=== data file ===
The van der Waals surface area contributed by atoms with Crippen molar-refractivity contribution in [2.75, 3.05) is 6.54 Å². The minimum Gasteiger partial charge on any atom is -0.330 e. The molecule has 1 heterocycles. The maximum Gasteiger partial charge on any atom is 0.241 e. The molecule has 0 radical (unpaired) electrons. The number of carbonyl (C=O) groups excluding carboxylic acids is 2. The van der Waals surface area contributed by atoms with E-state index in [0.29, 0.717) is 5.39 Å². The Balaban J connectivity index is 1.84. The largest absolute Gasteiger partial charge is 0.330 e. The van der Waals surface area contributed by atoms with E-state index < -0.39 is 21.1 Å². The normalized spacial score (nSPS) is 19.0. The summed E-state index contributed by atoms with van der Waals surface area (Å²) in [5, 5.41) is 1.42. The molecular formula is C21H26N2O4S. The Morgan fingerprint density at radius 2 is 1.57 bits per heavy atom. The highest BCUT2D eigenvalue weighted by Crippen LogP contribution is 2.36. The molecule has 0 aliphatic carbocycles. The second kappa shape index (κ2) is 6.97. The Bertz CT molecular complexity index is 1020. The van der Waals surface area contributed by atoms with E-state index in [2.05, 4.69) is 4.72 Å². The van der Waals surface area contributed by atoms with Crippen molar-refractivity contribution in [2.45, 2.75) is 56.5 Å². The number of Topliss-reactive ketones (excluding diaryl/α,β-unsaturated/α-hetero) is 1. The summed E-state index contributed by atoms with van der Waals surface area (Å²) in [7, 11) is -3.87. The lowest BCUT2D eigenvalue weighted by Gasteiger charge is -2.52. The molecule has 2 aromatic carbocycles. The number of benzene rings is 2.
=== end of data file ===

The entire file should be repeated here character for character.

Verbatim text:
The van der Waals surface area contributed by atoms with Crippen molar-refractivity contribution in [2.75, 3.05) is 6.54 Å². The minimum Gasteiger partial charge on any atom is -0.330 e. The molecule has 1 heterocycles. The maximum Gasteiger partial charge on any atom is 0.241 e. The molecule has 0 radical (unpaired) electrons. The number of carbonyl (C=O) groups excluding carboxylic acids is 2. The van der Waals surface area contributed by atoms with E-state index in [0.29, 0.717) is 5.39 Å². The Balaban J connectivity index is 1.84. The largest absolute Gasteiger partial charge is 0.330 e. The van der Waals surface area contributed by atoms with E-state index < -0.39 is 21.1 Å². The normalized spacial score (nSPS) is 19.0. The summed E-state index contributed by atoms with van der Waals surface area (Å²) in [5, 5.41) is 1.42. The molecular formula is C21H26N2O4S. The Morgan fingerprint density at radius 2 is 1.57 bits per heavy atom. The highest BCUT2D eigenvalue weighted by Crippen LogP contribution is 2.36. The molecule has 0 aliphatic carbocycles. The second kappa shape index (κ2) is 6.97. The Bertz CT molecular complexity index is 1020. The van der Waals surface area contributed by atoms with E-state index in [2.05, 4.69) is 4.72 Å². The van der Waals surface area contributed by atoms with Crippen molar-refractivity contribution in [2.45, 2.75) is 56.5 Å². The number of Topliss-reactive ketones (excluding diaryl/α,β-unsaturated/α-hetero) is 1. The summed E-state index contributed by atoms with van der Waals surface area (Å²) in [7, 11) is -3.87. The lowest BCUT2D eigenvalue weighted by Gasteiger charge is -2.52. The molecule has 2 aromatic carbocycles. The number of benzene rings is 2.